The gray plastic Gateway case is not one of the system's strong points. Besides looking exceedingly generic, the sliding door that covers the two front USB 2.0 ports and headphone jacks feels cheap and flimsy. But if you can live with a PC that won't win any beauty contests, you'll appreciate the multiformat card reader on the front panel and the empty optical drive bay below the DVD burner. These are especially nice, considering this is a BTX-style case that has a big chunk of the front-panel real estate eaten up by a fan exhaust. The side panel eschews any of the clever but annoying hinges, latches, or doors that always seem to get in the way and simply pulls away cleanly in a single movement.
This is a large case, so you'll find lots of room for airflow inside. Cables are neatly bundled, but a big mass of them are unfortunately tied off right in front of the RAM slots. There are only two of those, so if you want to add more RAM later (the included 1GB, by way of two 512MB sticks, is considered the bare minimum for Windows Vista), you'll have to swap out the current modules. There's a single 250GB hard drive, with room for one additional drive, plus room for one additional optical drive. A GeForce 6600 video card occupies the 16x PCIe slot, while a standard-definition TV tuner and modem card take up the two PCI slots. The tuner uses ATI's Theater 550 Pro chip, which is about as top-of-the-line as the current generation of TV tuner cards gets. A single 1X PCIe slot sits empty. You could easily add a second hard drive or optical drive and swap in a better video card and keep this system up-to-date for some time to come. We just wish there were room for more RAM without having to sacrifice the two sticks the system comes with.
With a dual-core 3.0 GHz Pentium D 930 CPU, we expected the Gateway DX310X to turn in decent performance scores. Indeed, it easily bested Dell's midrange system, the Dimension E510, which we reviewed with a 3.0GHz Intel Pentium 4 531, by 20 percent in CNET Labs' SysMark 2004 application benchmarks. The much cheaper eMachines has only a 2.2GHz AMD Athlon 64 3500+ but fell only 7 percent behind the Gateway.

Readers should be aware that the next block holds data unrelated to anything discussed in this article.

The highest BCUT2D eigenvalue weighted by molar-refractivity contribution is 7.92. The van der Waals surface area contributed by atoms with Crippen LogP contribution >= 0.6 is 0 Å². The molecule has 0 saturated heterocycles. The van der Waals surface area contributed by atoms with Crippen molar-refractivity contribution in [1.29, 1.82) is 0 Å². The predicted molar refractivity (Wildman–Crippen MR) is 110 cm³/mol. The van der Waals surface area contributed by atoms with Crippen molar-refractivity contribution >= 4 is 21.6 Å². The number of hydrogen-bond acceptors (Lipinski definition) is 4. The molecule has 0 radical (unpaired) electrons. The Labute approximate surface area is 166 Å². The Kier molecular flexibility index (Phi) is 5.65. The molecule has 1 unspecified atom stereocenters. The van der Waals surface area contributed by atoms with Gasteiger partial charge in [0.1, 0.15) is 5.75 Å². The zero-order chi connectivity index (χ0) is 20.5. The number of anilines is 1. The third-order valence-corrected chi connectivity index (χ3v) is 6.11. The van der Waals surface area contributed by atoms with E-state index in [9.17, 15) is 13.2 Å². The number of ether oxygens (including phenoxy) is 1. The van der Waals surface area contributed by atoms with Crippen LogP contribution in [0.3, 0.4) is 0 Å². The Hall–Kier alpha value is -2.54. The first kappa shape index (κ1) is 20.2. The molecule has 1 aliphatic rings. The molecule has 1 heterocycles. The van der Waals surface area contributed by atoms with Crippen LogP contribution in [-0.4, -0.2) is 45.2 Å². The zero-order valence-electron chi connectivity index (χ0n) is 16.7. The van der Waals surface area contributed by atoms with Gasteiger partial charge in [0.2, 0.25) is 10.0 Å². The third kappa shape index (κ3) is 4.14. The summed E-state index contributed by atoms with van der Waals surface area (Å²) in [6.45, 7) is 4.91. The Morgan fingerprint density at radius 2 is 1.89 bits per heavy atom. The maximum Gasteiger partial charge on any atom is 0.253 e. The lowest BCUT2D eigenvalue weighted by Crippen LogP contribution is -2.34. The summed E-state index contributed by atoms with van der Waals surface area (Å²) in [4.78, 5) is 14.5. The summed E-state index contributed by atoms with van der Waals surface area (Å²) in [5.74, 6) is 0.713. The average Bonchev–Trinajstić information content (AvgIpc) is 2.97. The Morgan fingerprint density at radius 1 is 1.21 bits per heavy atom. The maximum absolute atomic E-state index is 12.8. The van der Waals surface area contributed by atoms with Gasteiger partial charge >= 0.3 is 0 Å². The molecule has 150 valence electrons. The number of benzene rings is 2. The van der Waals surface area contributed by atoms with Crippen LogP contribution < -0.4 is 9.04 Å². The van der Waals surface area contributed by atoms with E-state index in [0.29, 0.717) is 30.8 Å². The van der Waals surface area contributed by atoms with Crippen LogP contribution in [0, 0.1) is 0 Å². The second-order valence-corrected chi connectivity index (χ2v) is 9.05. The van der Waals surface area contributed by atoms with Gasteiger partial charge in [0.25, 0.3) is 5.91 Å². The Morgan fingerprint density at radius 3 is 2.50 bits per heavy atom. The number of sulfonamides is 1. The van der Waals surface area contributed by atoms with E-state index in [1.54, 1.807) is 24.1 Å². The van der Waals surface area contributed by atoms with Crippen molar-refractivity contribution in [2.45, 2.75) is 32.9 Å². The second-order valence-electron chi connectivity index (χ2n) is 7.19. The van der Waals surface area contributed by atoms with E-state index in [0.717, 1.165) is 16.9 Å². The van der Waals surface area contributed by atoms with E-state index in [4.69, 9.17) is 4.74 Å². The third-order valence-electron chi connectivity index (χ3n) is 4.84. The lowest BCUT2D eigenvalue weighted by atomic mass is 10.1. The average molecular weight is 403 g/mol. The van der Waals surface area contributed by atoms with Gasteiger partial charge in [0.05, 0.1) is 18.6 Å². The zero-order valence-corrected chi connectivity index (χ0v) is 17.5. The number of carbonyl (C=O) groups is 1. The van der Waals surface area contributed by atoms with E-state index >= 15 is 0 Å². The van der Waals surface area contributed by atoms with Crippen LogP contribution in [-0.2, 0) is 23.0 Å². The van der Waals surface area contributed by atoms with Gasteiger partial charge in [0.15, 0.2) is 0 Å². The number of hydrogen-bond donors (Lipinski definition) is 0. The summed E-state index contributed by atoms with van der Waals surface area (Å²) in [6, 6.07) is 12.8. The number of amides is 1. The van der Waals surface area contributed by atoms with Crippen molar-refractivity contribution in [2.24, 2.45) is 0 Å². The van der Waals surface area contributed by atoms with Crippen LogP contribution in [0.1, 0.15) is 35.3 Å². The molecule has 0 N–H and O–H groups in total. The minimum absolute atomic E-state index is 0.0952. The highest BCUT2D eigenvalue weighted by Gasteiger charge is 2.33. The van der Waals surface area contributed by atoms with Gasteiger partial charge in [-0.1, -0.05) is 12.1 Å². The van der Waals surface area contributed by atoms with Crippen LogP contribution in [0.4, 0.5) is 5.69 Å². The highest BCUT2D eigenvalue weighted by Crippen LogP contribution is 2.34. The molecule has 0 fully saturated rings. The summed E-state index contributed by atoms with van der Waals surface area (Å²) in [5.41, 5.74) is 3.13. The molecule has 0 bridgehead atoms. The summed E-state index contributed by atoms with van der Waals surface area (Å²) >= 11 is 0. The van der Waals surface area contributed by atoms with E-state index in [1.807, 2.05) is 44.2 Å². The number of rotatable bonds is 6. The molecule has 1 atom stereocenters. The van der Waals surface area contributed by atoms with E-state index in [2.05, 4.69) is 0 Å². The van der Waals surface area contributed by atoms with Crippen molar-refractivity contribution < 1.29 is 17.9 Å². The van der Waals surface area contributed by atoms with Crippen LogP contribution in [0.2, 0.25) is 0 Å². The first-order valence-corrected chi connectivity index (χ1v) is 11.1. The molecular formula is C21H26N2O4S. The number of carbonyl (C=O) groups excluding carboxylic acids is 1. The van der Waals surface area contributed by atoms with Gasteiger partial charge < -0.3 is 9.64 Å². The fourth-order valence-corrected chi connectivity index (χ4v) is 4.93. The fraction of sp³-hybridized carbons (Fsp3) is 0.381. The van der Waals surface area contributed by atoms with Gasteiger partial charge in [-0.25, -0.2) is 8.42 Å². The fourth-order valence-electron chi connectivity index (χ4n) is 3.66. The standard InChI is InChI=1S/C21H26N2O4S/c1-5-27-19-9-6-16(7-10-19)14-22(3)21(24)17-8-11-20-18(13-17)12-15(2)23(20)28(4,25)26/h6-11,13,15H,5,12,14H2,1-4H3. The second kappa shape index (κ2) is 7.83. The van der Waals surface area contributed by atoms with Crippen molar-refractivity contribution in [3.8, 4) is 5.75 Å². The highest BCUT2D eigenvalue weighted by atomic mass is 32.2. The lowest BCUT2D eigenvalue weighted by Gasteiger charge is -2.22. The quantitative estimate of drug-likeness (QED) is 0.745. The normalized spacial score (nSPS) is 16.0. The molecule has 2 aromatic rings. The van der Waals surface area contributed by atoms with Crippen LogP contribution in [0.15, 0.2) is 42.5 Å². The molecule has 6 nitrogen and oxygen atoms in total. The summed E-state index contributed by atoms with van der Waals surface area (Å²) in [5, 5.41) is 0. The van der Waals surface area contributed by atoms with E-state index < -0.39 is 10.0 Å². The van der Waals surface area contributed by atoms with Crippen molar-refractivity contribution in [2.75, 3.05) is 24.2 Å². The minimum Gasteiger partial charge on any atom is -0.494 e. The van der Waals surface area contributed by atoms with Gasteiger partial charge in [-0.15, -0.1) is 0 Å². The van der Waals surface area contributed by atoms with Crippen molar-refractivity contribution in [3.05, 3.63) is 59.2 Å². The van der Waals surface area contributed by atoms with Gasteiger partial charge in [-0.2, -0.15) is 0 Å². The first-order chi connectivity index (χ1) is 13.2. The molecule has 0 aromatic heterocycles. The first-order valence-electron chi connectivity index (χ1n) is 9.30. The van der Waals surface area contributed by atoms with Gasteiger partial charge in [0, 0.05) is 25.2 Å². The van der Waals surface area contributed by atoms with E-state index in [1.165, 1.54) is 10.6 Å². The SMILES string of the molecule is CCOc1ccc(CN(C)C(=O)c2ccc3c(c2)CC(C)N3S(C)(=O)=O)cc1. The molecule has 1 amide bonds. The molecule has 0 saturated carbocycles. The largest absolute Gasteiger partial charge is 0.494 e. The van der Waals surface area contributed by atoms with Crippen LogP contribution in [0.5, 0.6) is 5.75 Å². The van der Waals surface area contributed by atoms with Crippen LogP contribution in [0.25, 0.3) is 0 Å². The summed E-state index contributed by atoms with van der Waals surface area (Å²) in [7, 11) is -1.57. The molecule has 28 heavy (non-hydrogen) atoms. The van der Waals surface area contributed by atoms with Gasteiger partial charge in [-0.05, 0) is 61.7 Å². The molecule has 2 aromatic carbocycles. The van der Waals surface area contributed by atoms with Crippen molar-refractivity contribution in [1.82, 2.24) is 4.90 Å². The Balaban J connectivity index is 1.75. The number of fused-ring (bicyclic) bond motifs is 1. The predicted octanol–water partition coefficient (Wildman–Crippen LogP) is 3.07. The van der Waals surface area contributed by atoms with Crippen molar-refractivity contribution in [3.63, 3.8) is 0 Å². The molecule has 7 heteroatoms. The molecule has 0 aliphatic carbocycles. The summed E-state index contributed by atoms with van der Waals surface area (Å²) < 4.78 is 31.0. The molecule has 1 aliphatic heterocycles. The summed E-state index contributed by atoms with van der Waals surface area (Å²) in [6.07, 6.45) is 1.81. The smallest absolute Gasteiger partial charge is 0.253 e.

The GeForce 6600 that comes with the system is capable of playing most current games at lower resolutions, if you turn off some of the eye candy. Running Half-Life 2 at 1,024x768 with 4X antialiasing, we only got 23.3 frames per second (fps), so you'll want to at least turn the AA off to get a playable frame rate. If you're looking for a midrange system that is geared more toward gaming, the iBuyPower Value Ultra System gives you a 256MB GeForce 7600 GT--an excellent card for a $999 system.
Packed in with the Gateway DX310X, we found a wired keyboard and mouse, a Media Center remote and sensor and several of Gateway's ubiquitous setup posters. The full manual was on the hard drive, which doesn't help much if you're having trouble getting your system turned on.
We ran Microsoft's Vista Advisor beta software on the system, to see if it was up to the task of running the upcoming Windows Vista operating system. The DX310X should be able to run Vista Premium with no problem. The Advisor could not confirm that our TV tuner card was Vista compatible, but that's a known issue (that's what PR people call "bugs") in the beta Advisor software: it can see a TV tuner card installed in a system but can't tell what card it is or if it's Vista compatible.
Gateway backs the DX310X with a range of support options. The default plan provides one year of parts-and-labor coverage and 24/7 toll-free phone support. Optional plans let you extend the basic coverage and add onsite service, with the most expensive addition costing $270. Gateway's Web site offers tools to diagnose and fix problems yourself, with extensive documentation, driver downloads, and online tech-support chat.
(Longer bars indicate better performance)
|BAPCo SysMark 2004 rating||SysMark 2004 Internet-content-creation rating||SysMark 2004 office-productivity rating|